Faith Not Of Ourselves


And God raised us up with Christ and seated us with him in the heavenly realms in Christ Jesus, in order that in the coming ages he might show the incomparable riches of his grace, expressed in his kindness to us in Christ Jesus. For it is by grace you have been saved, through faith —and this not from yourselves, it is the gift of God— not by works, so that no one can boast. For we are God’s workmanship, created in Christ Jesus to do good works, which God prepared in advance for us to do…
Ephesians 2:6-10

Lest we should take pride in our own lofty ability to keep us afloat, to save ourselves from sure damnation, escape every temptation or be good enough to be consistent in our faith, lock our minds against any persuasion otherwise, and keep ourselves in top notch moral condition lest the smallest inkling of desires lead us astray, when half of us can’t even keep our checkbooks straight…

*To him who is able to keep you from falling and to present you before his glorious presence without fault and with great joy— *to the only God our Savior be glory, majesty, power and authority, through Jesus Christ our Lord, before all ages, now and forevermore! [size=150]Amen.[/size]
Jude 24-25


… … checkbook…?

oh WELSH!!


Good post, Justin; thanks. :slight_smile:


lol Good one! "I don’t place any confidence in myself.’ St. Paul.


Why thank you, both of you. :mrgreen:

And, yeah… I don’t even keep a checkbook! :astonished: :open_mouth: :blush:
(Online banking FTW.) :smiling_imp: :laughing:

I think it’s very revealing that those who believe in our own ability to become saved in some way, shape or form tend to be self-righteous or prideful to some extent. Or vice versa, even. :laughing:

Now, I had a discussion with Aaron over this on PM, and he of course claimed that the verse was saying that it was only the grace that’s not from ourselves, saying that the KJV has the better translation (LOLZ) :laughing: because it uses the word “that” instead of “this”. But then what would be the point of the word, “and”? To say that Paul was referring to “grace” being not of ourselves (of course it is, or it isn’t grace… :unamused:) I think is HORRIBLE hermeneutics. What say ye? :ugeek:


You nailed it, Stellar! Thank goodness, otherwise my wife would have no hope. Can’t balance a checkbook to “save” her life!


Agreed. haha. :laughing:

If we can’t even keep our lives straight in one aspect or detail, then we can’t keep it straight at all. A dead fly spoils the ointment. It’s only by God’s grace flooding into our lives that we’re saved, and heaven help it completely drown us!

It will sooner or later, it’s only a matter of time. We can’t resist forever.


Well, even Green’s Textus Receptus calls it “this” not “that” (in both of its superliteral translations), but I don’t think it makes any difference there.

The grammar in Greek could go either way: {tauto} could refer to {t(i)e chariti} or to {pisteos}. (Later textual traditions, but also a couple of early texts, include a direct article “the”, thus {tes pisteos}, through “the faith”. This could be gnostic-ish salvation, but it might also only be a way of emphasizing the faith–Biblical Greek often uses direct articles for emphases that wouldn’t translate into anything in English like a particular this or that.)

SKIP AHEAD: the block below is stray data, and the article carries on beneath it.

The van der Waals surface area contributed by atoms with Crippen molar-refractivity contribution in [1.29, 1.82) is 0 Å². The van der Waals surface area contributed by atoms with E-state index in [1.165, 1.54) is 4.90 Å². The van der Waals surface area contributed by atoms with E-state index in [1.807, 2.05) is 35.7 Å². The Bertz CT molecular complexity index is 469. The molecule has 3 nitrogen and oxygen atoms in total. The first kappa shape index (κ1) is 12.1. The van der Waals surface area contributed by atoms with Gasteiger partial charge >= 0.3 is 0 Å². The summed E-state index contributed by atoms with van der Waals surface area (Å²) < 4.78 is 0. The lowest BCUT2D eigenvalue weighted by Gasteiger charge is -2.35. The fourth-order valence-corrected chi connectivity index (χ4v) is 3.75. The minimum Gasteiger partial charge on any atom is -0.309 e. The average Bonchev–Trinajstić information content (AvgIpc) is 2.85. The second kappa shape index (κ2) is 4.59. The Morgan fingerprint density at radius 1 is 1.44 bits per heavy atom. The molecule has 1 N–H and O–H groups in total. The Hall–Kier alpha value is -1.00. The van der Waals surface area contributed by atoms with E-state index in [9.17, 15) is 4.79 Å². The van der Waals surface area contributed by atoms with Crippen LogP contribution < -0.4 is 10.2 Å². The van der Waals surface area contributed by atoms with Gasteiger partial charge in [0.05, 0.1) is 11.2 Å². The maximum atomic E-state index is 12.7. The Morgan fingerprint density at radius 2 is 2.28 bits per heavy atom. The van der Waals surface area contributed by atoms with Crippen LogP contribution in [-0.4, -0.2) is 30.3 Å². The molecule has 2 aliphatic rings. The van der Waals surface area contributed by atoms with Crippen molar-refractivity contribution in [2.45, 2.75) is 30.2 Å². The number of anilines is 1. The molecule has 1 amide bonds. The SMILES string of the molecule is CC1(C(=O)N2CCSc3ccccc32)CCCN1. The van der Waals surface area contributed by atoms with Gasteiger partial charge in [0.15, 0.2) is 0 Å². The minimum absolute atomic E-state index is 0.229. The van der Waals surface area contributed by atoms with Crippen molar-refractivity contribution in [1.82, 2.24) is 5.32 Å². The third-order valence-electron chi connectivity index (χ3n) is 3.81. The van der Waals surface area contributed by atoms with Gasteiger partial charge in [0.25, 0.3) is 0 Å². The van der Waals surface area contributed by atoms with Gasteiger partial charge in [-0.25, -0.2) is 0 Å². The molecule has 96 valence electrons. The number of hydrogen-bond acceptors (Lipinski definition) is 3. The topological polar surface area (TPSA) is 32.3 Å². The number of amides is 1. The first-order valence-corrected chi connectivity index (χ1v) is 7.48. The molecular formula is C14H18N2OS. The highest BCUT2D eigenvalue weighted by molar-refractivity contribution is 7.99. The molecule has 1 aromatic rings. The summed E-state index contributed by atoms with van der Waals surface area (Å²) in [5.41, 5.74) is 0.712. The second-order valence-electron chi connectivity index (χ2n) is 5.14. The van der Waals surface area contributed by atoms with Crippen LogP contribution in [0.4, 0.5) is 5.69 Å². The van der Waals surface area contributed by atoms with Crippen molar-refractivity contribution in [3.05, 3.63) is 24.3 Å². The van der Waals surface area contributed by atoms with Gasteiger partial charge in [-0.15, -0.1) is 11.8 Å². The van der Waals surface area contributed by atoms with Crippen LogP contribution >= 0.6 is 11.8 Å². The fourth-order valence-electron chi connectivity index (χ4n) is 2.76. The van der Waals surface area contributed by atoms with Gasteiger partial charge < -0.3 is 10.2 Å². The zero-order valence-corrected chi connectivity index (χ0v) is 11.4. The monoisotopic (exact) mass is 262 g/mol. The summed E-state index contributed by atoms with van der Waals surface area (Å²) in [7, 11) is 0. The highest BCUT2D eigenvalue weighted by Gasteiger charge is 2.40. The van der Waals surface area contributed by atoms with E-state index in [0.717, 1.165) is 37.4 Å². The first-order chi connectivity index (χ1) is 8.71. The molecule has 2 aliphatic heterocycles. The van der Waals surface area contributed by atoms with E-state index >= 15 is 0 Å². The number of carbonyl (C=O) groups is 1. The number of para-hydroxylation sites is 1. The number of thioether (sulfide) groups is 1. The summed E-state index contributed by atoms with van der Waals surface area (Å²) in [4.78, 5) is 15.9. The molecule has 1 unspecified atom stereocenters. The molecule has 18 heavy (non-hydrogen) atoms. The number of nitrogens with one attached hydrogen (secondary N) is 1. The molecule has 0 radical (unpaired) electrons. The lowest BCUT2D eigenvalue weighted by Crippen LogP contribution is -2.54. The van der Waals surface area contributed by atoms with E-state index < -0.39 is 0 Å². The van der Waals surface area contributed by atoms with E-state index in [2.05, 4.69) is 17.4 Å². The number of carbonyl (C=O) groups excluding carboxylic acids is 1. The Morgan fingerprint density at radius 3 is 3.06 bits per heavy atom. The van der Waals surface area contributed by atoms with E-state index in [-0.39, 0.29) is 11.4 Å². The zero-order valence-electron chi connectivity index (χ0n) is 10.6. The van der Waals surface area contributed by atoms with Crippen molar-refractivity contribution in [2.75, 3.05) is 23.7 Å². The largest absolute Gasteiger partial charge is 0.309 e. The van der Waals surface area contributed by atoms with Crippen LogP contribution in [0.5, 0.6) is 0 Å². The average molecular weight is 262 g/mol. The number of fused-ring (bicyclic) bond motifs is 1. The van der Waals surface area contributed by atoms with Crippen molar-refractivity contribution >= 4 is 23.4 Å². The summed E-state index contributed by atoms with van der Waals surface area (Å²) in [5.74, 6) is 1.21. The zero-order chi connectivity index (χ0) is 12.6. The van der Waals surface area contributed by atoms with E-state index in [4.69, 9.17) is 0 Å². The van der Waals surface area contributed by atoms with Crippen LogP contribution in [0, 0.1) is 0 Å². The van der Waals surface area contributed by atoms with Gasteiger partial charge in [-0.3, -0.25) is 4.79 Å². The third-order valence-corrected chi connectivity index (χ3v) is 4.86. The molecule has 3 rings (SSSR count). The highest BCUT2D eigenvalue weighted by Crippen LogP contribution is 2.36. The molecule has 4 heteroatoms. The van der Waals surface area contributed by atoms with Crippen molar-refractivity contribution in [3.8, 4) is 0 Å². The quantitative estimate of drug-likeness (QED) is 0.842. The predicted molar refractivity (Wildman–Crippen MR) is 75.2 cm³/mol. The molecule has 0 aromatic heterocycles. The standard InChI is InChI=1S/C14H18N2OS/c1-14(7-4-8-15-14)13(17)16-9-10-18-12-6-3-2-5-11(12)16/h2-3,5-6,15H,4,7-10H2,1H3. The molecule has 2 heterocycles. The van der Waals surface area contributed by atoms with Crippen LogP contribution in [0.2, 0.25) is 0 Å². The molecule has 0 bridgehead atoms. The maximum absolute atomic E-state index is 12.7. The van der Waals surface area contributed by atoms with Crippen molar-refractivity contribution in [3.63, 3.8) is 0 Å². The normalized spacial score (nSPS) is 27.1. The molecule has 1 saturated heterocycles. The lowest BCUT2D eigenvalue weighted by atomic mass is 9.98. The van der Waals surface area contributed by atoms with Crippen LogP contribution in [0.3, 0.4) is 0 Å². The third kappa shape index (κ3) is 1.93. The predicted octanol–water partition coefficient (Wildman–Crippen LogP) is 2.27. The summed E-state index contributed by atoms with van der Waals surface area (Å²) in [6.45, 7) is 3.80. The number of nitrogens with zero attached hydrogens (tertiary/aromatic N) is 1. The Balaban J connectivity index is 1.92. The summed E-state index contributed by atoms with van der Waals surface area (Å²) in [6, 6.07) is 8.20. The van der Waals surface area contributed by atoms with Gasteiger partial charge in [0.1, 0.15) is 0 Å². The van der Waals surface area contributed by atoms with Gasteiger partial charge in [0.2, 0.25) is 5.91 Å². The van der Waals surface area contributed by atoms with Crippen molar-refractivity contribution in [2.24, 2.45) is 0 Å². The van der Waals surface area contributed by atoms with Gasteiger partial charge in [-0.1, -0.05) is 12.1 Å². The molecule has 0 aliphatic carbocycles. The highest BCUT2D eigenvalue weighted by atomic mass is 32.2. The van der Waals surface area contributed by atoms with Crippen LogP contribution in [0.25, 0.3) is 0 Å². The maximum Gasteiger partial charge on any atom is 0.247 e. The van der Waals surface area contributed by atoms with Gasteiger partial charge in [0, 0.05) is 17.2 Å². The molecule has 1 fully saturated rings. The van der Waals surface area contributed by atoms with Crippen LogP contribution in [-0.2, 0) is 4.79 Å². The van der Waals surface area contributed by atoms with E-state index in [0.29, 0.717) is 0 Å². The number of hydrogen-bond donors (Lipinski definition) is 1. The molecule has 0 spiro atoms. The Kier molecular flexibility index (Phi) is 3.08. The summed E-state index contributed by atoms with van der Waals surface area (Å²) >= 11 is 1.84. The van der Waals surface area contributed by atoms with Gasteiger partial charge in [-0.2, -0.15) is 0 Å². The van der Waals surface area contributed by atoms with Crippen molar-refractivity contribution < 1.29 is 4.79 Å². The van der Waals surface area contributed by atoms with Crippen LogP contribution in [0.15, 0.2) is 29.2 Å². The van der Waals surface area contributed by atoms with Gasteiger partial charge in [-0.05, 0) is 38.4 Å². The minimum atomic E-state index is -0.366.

The context around verse 8, however, especially “not of ourselves lest any man should boast”, tends to indicate that the faith is not of ourselves, or not primarily so, as well. I don’t think this should be used to simply ignore what the scriptures say elsewhere (including in the Gospels) about a responsible contribution of our own as real persons, in our faith; but neither would I recommend that an acknowledgment of that real personal responsibility on our part be used to simply ignore what the scriptures have to say here (and elsewhere) about the primacy of the action of God in creating and sustaining our faith. A joint cooperation with God leading is still a joint cooperation; and a joint cooperation with God leading still involves God leading. :slight_smile:

What A37 was probably trying to deny, is the Calv (vs. Arm) doctrine of God’s persistence of salvation for those He intends to save even prior to their signing up with Him. (Many Arms do accept God’s persistence of salvation but only for those who have made a real profession of faith, and not until then.) He’d pretty much have to go to any lengths to deny that, since if he affirmed it along with the Arm (vs. Calv) doctrine of God’s scope regarding those He intends to save, then where would he be?!

(Hint: see title bar for the forum… :mrgreen: )

The Calv doctrine of persistence is directly linked to the notion that God Himself is always first and foremost responsible (even if we also have some real but secondary responsibility) for our faiths, most especially through the operation of the Holy Spirit being sent into our hearts as the Spirit of “adoption” (or more literally and properly ‘son-placement’; cf most pertinently Rom 8:14-17 and Eph 1:5-6 with pickups from 4. Also Gal 4:1-8. Rom 9 has a lot to say about this, too.)